So I will make a P.A., not for the backseat drivers but just to prepare the crowd for the delay–which is all we can be sure of at the moment. Plus, it seems to me best to make no promises or predictions because I realize how frustrating it will be if after a few minutes, I have to explain why what I just related is now irrelevant. And, I need to have my attention and concentration back in the cockpit so as to not miss a single clue in the arrival puzzle that’ll get us in earlier, or any weather awareness via radar or reports from a half dozen other airfields that when put together, give me a clearer picture of our best course.

That’s what’s happening on my side of the cockpit door when you feel us slow down dramatically or even go into a series of turns that often indicates that we’re in a holding pattern. It’s that time of year again and with the ever-increasing density of arrival traffic, this scenario is going to arise often.

Maybe now you can help me out by explaining to the Dunder-Miflin guy seated next to you steaming over the delay exactly why I’m not saying much, plus what you now have a pretty good picture of up front. I’ll get to you as soon as I have a free moment and something definitive to say. Which for me would be “flight attendants, prepare for landing.”

And if I’ve been able to maximize all the variables I just described, that will be at our scheduled destination.

5 Responses to “Destination Weather: Do You Feel Lucky Today, Punk?”

  1. Jock Bethune Says:

    Well written and informative, Chris! Thanks!! Jock

  2. tomorrowsgirls Says:

    Chris– I thought I knew something about flying (even allowing for how little I know about flying, I’m ahead of at least the one guy who observes that his pals in the office in Arlington think the weather’s fine). But as I read your posts, I realize just HOW little I know about flying commercial aircraft in the current state-of-that-art.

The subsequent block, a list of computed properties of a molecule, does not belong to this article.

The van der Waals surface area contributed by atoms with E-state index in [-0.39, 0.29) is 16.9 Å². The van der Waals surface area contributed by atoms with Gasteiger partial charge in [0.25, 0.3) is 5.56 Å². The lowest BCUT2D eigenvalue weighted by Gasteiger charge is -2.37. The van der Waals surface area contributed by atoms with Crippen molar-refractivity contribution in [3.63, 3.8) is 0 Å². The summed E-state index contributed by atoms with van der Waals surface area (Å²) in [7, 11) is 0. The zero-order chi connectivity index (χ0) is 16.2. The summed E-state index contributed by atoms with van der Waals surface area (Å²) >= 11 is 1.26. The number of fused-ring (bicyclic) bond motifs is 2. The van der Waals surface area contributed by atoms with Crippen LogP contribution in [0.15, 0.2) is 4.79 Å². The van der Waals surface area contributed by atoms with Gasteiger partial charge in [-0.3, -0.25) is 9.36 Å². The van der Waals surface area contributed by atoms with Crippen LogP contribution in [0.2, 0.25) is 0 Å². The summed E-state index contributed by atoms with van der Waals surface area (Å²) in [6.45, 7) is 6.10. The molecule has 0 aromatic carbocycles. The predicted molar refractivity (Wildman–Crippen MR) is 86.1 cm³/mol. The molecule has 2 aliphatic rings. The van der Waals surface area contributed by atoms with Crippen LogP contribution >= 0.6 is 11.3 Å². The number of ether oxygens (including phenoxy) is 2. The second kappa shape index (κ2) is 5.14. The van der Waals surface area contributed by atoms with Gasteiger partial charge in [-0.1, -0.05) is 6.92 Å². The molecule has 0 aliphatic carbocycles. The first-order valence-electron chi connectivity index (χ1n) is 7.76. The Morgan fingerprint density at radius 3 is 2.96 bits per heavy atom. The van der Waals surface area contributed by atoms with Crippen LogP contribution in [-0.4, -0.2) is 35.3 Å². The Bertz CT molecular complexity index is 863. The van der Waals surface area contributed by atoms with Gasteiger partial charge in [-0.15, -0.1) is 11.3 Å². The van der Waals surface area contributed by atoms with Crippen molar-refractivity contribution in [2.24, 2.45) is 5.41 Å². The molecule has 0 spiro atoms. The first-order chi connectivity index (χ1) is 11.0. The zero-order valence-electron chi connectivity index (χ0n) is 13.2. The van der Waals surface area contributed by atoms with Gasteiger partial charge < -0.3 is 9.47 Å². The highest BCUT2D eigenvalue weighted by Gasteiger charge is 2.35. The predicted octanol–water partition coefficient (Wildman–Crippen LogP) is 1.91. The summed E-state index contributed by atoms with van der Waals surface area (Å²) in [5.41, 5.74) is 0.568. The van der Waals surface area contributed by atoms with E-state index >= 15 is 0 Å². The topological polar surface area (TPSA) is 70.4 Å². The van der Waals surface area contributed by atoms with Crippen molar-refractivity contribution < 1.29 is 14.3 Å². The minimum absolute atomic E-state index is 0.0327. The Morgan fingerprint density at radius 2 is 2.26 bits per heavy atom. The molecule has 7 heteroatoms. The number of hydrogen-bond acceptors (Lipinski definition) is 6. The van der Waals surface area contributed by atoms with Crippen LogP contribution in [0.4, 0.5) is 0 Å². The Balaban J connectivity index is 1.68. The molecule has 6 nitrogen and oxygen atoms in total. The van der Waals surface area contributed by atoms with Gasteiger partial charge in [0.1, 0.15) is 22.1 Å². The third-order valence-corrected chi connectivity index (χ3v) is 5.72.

Thanks for clueing we the travelling dunder miflins. I just wish you could have a weekly column in ‘Time’ or even ‘The Wallstreet Journal’ so that more of these guys (and, yeah, me too) would be exposed to life in YOUR office. 🙂

  3. It’s amazing how fluid those fuel/time calcuations are, Chris. I work the NE cornerpost at DFW. One nasty weather day, we go into holding, because of missed approaches at the airport. TRACON doesn’t want any more airplanes than necessary as long as they are milling around and not proceeding to land. So after about 20-30 minutes of holding, we start bringing them back in. One guy is on his way in, less than five miles from the post, and he declared that he needs to divert. Seemed odd to me, but perhaps he had info that his approach would be less than successful. He therefore opted to fly to OKC to wait for better conditions. It just seemed to me to be an awfully late moment to be making that decision.

    • You all do a TREMENDOUS job sequencing everyone despite weather everywhere, hundred knot tailwinds from the west (which means hundred knot GS difference from those out of the east) plus the usually heavy morning and afternoon traffic jams–I appreciate all you do!

  4. keithpeers Says:

    a great read on the weather. i always look at the aviation weather. its lots better then TV WEATHER.